After capturing Dealer of the Year honors last year, OneWater Marine Holdings has hardly rested on its laurels.
In 2016 alone, OneWater added five new dealerships – and 10 locations – to its holdings: SunDance Marine, Lookout Marine, Texas Sport, Sunrise Marine and Marina Mike’s. Acquisitions continued in 2017, including long-time Top 100 dealer South Shore Marine, the 2016 Best Service Department winner.
But more importantly, the company has not only continued to get bigger, they’ve gotten better as well. Profits, revenue and efficiency all grew in 2016 as OneWater continued to integrate its recent acquisitions and put more systems in place across the organization.
“Our company’s a little bit different than some of the other larger companies in that we don’t have a lot of different levels,” he says. “Our focus from our level is to provide the processes and the education at the store level, for them to be able to push down through their store.”
Finding quality dealers is an important part of making that integration go more smoothly.
“We are still learning with every deal that we do how to integrate better, not only for us in a more efficient way, but also integrating better so that the process is flawless,” says CEO Austin Singleton. “We’re not there, and we’re learning every single time we do one how to improve that and make it better. When you’re doing it with a quality dealer, it just kind of works itself out, or you move past the mistakes or the issues a lot faster because you’ve got two smart minds working together, and it just kind of takes care of itself.”
Through its various acquisitions and mergers, OneWater has focused on keeping the former owners on the team whenever possible.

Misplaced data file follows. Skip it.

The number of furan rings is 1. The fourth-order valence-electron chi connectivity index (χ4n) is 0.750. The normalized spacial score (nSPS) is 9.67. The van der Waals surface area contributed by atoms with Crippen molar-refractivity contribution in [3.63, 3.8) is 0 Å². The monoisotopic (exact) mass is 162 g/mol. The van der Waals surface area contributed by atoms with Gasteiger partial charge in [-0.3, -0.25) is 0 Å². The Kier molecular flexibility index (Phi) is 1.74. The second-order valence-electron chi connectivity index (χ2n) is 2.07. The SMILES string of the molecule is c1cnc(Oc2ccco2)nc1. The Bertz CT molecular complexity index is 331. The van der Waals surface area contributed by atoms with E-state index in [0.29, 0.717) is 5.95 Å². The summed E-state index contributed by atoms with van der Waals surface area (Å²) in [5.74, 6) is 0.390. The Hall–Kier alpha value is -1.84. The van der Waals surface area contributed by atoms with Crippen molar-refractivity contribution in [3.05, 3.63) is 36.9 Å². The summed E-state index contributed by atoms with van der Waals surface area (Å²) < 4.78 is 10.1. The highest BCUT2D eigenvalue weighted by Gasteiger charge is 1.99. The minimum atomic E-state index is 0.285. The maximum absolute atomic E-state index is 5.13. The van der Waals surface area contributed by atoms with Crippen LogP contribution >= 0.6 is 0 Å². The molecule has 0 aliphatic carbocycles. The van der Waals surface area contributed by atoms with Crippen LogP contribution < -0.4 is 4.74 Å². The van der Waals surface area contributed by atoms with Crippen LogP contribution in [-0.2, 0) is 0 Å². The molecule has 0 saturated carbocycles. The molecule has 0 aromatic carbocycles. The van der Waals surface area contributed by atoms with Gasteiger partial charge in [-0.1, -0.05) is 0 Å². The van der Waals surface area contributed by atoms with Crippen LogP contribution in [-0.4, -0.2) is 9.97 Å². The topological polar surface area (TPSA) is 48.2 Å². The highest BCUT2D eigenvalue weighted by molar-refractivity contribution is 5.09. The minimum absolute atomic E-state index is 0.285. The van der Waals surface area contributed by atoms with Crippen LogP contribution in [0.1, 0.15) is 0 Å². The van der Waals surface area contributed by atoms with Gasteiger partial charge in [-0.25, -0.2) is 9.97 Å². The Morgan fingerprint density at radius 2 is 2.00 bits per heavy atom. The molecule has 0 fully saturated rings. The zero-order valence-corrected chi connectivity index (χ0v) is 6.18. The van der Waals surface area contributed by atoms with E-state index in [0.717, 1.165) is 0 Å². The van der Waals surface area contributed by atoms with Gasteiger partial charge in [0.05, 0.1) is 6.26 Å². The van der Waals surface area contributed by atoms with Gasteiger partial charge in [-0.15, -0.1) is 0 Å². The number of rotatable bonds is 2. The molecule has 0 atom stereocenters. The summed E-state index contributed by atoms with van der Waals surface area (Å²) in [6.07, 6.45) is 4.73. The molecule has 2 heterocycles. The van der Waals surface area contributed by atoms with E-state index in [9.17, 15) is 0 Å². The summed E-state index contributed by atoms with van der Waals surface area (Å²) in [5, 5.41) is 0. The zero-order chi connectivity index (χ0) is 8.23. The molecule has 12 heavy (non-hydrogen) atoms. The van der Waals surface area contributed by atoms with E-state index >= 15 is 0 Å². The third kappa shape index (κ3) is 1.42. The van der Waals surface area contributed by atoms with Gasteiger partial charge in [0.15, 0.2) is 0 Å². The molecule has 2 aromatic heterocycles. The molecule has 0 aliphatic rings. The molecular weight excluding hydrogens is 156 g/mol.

“That’s why you haven’t seen us do a lot of organic start-ups, like going into a market and starting a dealership, even as the brands are made available to us,” Singleton says. “The purchasing of a dealership with quality people is very important to us, and it’s really probably the strongest barometer on whether or not we’re going to do a deal.”
With most of those proprietors staying on in management roles, a large “corporate” presence isn’t necessary.
“The flatter you can keep it, the more fun everybody has, and the closer you remain to the customer, the closer you remain to the true operations of what we do,” says David Witty, vice president of retail operations. “Our role is to do everything we can to make it easier for the store managers and teams out in the field to do their jobs. We look for ways to make things easier, to set up systems, and to avoid duplication.”
To further that goal in 2016, OneWater created an operations playbook for its local managers that brings together basic operational processes. Through online portals, local managers can find everything from HR forms to boat show templates to marketing information. The less time local managers have to spend on developing processes, the more time they can spend developing their people and supporting the customer.
“If we take care of our people, they’ll take care of the customers, and profits will follow,” Witty says.